"My parents taught me a long time ago that you win in life with people. And that's important, because if you hang with winners,
you stand a great chance of being a winner." No one in college sports knows more about winning than Coach Pat Summit. She is the all-time winningest coach in NCAA basketball--male or female.
She won eight national championships as the women's head coach at the University of Tennessee, 16 regular-season Southeastern Conference championships and 16 SEC
During her tenure as Head Coach, Tennessee never failed to reach the NCAA tournament, never received a
seed lower than No. 5. Her teams reached the Final Four 18 times, which ties the UCLA and North Carolina men for the most all-time by a college
Coach Summit never had a season with a losing record. Her teams won1,098 games and lost 208 for an impressive .840 average. Coach Summit knows about winning. She has surrounded herself with winners on her teams, and her teams have won big.
After 38 years as the Head Coach, this week Coach Summit became the team's Head Coach Emeritus. Later this year, she will receive the Presidential Medal of Freedom.
Coach Summit revealed last summer that she had been diagnosed with early-onset dementia, Alzheimer's type. She has shown the same determination, attitude, and grace regarding her health as she has shown regarding the impact she's had on women's athletics.
Congratulations to Coach Pat Summit for being All-In on and off the basketball court.
In a time when many young, pretty co-eds opt for fame over family and everything else...when being famous is a more common goal than being talented...when shady character is the foundation for a fan base, it is refreshing to meet Elena Delle Donne.
Elena Delle Donne is worth knowing. As Robin Roberts of ABC's Good Morning America said, "She chose family over fame and achieved both."
In 2008, Elena was the top woman's high school basketball player in the country. She signed to play at the University of Connecticut, the #1 program in the country. After moving to the university from her home in Delaware, Delle Donne stayed just two days. She left school, left the team, and left town.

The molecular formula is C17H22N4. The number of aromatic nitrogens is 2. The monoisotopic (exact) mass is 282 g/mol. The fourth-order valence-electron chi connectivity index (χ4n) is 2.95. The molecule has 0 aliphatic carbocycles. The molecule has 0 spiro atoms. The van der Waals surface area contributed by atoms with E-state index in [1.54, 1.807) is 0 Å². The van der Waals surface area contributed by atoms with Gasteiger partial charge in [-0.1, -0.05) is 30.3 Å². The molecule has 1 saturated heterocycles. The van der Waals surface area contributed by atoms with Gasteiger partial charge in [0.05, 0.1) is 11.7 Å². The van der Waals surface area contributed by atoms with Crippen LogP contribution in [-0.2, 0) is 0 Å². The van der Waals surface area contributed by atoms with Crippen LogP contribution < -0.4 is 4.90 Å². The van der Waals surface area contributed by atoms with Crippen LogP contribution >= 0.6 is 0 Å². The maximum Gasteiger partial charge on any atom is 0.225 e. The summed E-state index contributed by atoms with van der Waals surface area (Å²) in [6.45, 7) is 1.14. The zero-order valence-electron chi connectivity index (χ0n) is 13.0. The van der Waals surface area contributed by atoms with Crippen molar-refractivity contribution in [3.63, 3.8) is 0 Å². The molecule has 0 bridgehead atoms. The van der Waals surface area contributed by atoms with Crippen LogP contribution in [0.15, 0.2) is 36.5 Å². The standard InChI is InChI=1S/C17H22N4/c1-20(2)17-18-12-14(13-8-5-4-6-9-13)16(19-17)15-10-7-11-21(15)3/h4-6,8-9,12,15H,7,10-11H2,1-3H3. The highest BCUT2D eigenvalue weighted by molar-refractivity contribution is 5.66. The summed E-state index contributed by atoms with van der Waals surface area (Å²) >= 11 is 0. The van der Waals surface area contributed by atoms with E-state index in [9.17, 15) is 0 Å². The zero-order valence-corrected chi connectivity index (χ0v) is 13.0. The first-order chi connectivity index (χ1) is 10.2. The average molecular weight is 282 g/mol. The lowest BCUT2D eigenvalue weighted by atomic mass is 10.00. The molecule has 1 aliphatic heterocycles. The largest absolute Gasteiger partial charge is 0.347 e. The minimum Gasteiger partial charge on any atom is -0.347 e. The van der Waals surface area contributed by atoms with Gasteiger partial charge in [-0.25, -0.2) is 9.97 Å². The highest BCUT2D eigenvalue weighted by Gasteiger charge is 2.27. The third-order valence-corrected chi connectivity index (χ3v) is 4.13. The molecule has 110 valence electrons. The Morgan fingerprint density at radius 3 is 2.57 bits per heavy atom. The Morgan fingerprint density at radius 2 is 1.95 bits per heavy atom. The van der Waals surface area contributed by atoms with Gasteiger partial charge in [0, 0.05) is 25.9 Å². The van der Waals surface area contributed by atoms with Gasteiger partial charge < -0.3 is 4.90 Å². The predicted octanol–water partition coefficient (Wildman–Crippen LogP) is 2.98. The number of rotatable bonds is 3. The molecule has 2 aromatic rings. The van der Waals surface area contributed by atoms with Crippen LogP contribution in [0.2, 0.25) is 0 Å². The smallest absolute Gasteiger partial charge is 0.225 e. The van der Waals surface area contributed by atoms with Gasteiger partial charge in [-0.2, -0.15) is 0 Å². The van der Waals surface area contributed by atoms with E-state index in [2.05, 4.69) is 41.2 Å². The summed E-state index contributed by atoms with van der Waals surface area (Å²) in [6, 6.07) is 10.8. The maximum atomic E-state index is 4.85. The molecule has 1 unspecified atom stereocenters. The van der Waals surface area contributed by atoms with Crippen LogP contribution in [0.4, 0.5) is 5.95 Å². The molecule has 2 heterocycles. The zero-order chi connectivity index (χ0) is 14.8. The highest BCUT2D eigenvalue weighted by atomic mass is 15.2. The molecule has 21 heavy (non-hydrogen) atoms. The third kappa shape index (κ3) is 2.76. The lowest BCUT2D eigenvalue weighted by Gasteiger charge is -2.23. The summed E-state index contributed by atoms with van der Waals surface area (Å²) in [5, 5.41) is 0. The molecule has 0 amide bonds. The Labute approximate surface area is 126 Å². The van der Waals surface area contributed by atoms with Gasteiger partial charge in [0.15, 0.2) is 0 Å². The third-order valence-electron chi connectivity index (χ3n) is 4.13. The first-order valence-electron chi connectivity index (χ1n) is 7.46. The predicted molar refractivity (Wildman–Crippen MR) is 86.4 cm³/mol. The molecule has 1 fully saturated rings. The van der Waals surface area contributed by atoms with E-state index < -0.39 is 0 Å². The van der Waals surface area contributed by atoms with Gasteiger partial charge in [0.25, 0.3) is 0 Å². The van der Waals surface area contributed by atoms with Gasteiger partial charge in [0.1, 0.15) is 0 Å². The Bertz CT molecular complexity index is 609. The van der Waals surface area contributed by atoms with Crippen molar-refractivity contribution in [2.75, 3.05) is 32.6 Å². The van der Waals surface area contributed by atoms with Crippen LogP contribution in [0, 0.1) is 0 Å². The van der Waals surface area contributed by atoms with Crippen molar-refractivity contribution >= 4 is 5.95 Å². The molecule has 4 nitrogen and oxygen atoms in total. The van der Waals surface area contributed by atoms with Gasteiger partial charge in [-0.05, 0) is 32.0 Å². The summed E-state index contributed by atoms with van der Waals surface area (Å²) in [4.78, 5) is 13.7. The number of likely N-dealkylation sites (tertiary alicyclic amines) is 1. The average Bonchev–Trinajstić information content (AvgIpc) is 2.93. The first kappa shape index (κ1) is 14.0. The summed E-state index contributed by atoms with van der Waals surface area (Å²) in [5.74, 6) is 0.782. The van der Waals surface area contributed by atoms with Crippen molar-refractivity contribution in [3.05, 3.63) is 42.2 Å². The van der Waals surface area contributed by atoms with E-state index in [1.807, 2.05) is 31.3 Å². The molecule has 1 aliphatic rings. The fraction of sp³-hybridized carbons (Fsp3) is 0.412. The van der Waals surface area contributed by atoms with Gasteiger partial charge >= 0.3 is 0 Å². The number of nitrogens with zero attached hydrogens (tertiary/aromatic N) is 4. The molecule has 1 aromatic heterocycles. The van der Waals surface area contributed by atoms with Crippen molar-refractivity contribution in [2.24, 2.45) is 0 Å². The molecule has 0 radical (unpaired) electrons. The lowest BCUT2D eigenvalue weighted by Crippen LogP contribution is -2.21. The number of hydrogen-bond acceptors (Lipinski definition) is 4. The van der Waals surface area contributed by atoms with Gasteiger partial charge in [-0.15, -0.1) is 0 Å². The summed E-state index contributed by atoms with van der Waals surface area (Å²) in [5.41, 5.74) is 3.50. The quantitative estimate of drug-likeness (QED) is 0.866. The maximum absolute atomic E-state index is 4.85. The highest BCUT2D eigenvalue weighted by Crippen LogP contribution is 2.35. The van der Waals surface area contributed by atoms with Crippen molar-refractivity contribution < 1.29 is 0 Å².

Many girls her age dream of being a celebrity on television all the time, but Elena gave up the chance to be a star at UConn. She was skewered in the media for leaving the program without publicly explaining herself.
She moved to the University of Delaware, just twenty miles from her family's home. It turns out, the reason she left Connecticut was to be closer to her family, especially to her big sister. Her older sister, Lizzie, was born deaf, blind, autistic, and with cerebral palsy. Elena says Lizzie is the strongest person she knows. Although she gave up several national championships, Elena says, "National championships are huge and every team wants one, including Delaware, but there's a lot more to life than basketball. Lizzie is my role model, my angel, my everything."
At a time when frivolous people are celebrated, Elena Delle Donne is gaining fame by being true to herself, by seeing the bigger picture of life, by being All-In.
Enjoy this video, from ABC News. You will be glad to know about Elena Delle Donne, the All-In All Star of the Week.
Since basketball is part of the story, you might enjoy knowing that Delle Donne and her team earned the first post-season victory ever by a Delaware basketball team when they beat Arkansas-Little Rock 73-42 last Sunday.
Third-seeded Delaware (31-1), ranked # 8 in the Coaches Poll, won its 21st in a row. The only game they lost the whole season was December 29, 2011.
They made it through the first round on the NCAA tournament but lost to Kansas Tuesday, ending the season 31-2. Delle Donne had 34 points in that game and remains the nation's leading scorer. She's only a junior, so maybe she'll be the All-In All Star of the week a year from now.
Way to go, Elena Delle Donne! Congratulations to you, your family, and all the Blue Hens and their fans!
Whether you like it or not, chances are your employees, coworkers, and peers are being paid to watch college basketball this month. If you work at ESPN or Sports Illustrated, that might not surprise you, but if you work in non-sports related fields, the amount of lost productivity might be jarring.
Outplacement firm Challenger, Gray & Christmas, Inc. estimates that March Madness could attract more than 2.5 million online visitors per day, each spending an average of 90 minutes watching games. Challenger estimates in their somewhat tongue-in-cheek annual March Madness report that employers will end up paying distracted workers about $175 million over the first two full days of the tournament. (SOURCE: Challenger, Gray & Christmas march 1, 2012 Press Release)
In addition to Challenger Gray's estimation, an MSN survey revealed 86 percent of respondents said they plan to devote at least some time during their work day to follow games, scores and updates.
Obviously, March Madness is not going to be the downfall of the American economy.
Just as obvious is the fact that workers are distracted from their jobs for the next few weeks. It might be time to embrace the Madness and plan for it.
Are project timelines going to be jeopardized? Perhaps they could be adjusted? Or, extra quality control measures might need to be activated this month.
How could you benefit from the tournament? Use it as a bonding experience within the office. Schedule game watches over lunch or after work, stream score updates, create your own tournament using company trivia instead of basketball. Or, hold your own basketball tournament.
Anticipate the productivity loss, monitor it so it does not get out of control, and embrace it if you can. As an All-In leader, if your employees love college basketball and get wrapped up in it, don't fight their enthusiasm. Capture it!